- Astrotrac 360 tracking platform – first impression
- FIELD TEST: CARL ZEISS APOCHROMATIC & SHARPEST (CZAS) BINOVIEWER
- Omegon 32mm 70º SWA eyepiece review
- Review of iPolar hardware and software for polar alignment
- Review of the Hubble Optics 14 inch, f/4.6 Premium Ultra Light Dobsonian Tele...
- My experience with the Starizona Landing Pad
- A quick Review of the MIGHTY MAX 12V 100AH BATTERY
- Nexus II Review
- New Moon Telescopes 20”F/3.3 Review
- FIELD TEST OF THE BAADER MAXBRIGHT® II BINOVIEWER
- My Experience using SkyWatch for the Alphea All Sky Camera from Alcor Systems
- Astroart 7 - A Review and "How To" (Part 1)
- My experience using two 80-millimeter long-focus refractors
- GSO 8-inch TRUE CASSEGRAIN
- Celestron Regal 65ED M2
CNers have asked about a donation box for Cloudy Nights over the years, so here you go. Donation is not required by any means, so please enjoy your stay.
Apogee 25x100 Binoculars
I have been enjoying astronomy for over forty years. I own a 10” f/4.5 dob, a 80mm f/5 refractor on a GEM, a twin 8” Newtonian binocular scope that I just finished making (I call it Dyno Bino), a pair of Binolux 7x35 binoculars as well as a pair of 12x60 Visioneer binoculars that I use on a home made parallelogram mount. I have always preferred two eyed viewing and lately I have been on a quest of sorts to explore the various ways to use both eyes in astronomical observing. Hence my “Dyno-Bino” project. Wonderful viewing, comfortable, less eye strain, etc, but the drawback (isn’t there always something) is ease of portability. Just as I purchased my 80mm f/5 for a quick ‘grab and go’ scope, I needed something as an alternative to the binoscope for quicker setups. And the other day I received delivery of my new Apogee 25x100 binos! Introductory cost of $299 plus $ 20 S&H.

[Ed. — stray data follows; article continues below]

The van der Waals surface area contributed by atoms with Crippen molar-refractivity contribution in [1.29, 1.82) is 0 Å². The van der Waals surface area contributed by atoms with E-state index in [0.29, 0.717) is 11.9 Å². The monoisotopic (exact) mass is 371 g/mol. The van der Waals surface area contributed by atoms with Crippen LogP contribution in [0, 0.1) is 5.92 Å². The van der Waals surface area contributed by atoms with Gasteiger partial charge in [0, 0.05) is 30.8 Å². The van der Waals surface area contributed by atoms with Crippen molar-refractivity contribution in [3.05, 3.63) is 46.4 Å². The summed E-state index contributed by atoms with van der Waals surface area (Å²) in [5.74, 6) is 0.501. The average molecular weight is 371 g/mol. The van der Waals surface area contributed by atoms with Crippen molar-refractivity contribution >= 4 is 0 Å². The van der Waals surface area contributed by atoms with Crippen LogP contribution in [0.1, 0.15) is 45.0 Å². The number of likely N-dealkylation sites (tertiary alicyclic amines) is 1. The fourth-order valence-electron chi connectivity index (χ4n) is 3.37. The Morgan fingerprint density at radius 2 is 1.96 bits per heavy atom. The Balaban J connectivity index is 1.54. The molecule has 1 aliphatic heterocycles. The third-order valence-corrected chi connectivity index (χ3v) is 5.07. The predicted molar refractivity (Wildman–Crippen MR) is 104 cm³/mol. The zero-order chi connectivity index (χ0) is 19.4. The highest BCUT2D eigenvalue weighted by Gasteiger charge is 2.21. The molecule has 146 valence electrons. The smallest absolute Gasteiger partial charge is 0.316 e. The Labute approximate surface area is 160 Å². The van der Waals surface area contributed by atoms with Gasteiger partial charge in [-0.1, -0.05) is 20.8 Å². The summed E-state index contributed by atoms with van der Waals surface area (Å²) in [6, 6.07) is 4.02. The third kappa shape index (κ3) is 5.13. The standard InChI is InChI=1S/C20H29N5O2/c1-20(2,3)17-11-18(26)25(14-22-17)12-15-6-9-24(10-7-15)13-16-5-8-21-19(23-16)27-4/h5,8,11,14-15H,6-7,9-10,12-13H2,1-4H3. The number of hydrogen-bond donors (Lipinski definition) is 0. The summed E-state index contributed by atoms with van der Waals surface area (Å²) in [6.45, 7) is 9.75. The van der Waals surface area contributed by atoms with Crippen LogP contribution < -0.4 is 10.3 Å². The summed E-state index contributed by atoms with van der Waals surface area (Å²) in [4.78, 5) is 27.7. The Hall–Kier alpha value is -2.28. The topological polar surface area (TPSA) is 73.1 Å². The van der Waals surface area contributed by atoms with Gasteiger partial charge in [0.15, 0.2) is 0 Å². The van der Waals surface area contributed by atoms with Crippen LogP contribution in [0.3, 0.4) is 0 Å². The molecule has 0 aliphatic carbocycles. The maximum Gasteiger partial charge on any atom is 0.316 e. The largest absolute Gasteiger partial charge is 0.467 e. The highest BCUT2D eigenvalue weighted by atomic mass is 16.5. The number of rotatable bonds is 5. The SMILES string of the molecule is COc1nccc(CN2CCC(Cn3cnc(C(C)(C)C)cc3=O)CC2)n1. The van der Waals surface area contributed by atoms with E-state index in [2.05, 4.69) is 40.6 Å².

The UPS/FedEx/Flying Tiger/etc, guy left the package outside my front door without even ringing the bell. Good thing it wasn’t a different day, because I am going away for a week and the package would have gotten damaged at best, or stolen at worst. I don’t quite understand the mentality of these delivery services. I also have to say that although Apogee was easy to order from, I never received any communication from them throughout my purchase experience back in November, ‘02. They never acknowledged my e-mailed order until I contacted them in December and asked them if they had even seen my purchase request. They never let me know that it was being shipped other than telling me back in December that it wouldn’t be until sometime late January or February. The package just showed up at my door step. I suppose it could have been worse and not showed up at all. The packing was of very heavy duty cardboard and didn’t appear to be damaged anywhere. Good sign, since nowhere on the package did it say that the contents was fragile, or that it was not to be drop kicked or thrown from a three story window. (maybe Apogee does this on purpose to confuse the delivery men). The cardboard surrounded a very nice heavy duty zippered black Cordura fabric case that in turn housed a snuggly fitted padded jacket around the binoculars. The binocs are Velcro strapped to the jacket and almost impossible to take out of the case without removing the entire jacket and then unstrapping the optics. For packing purposes this seemed about right, but on a day to day basis when the instrument doesn’t need that kind of protection, just slipping them down into the jacket is more than enough.
The fit and finish on the binos is very good. No mold squeeze out, no loose leatherette edges, the chromed back plates are polished to a stunning mirror finish with no fingerprints or smudges. Rubber friction fit objective caps and a one piece ep cover (that doesn’t seem to have any way of staying on the ep’s) come with a strap and lens cloth. No instruction book, no manner of any written information regarding care, use, balancing, focusing, specifications, etc. Agreed that a pair of binoculars isn’t all that complicated and with 100mm objectives it’s not that hard to tell which end to look into, but still, I would think that some sort written booklet would accompany the unit even if only to state a warranty of some sort.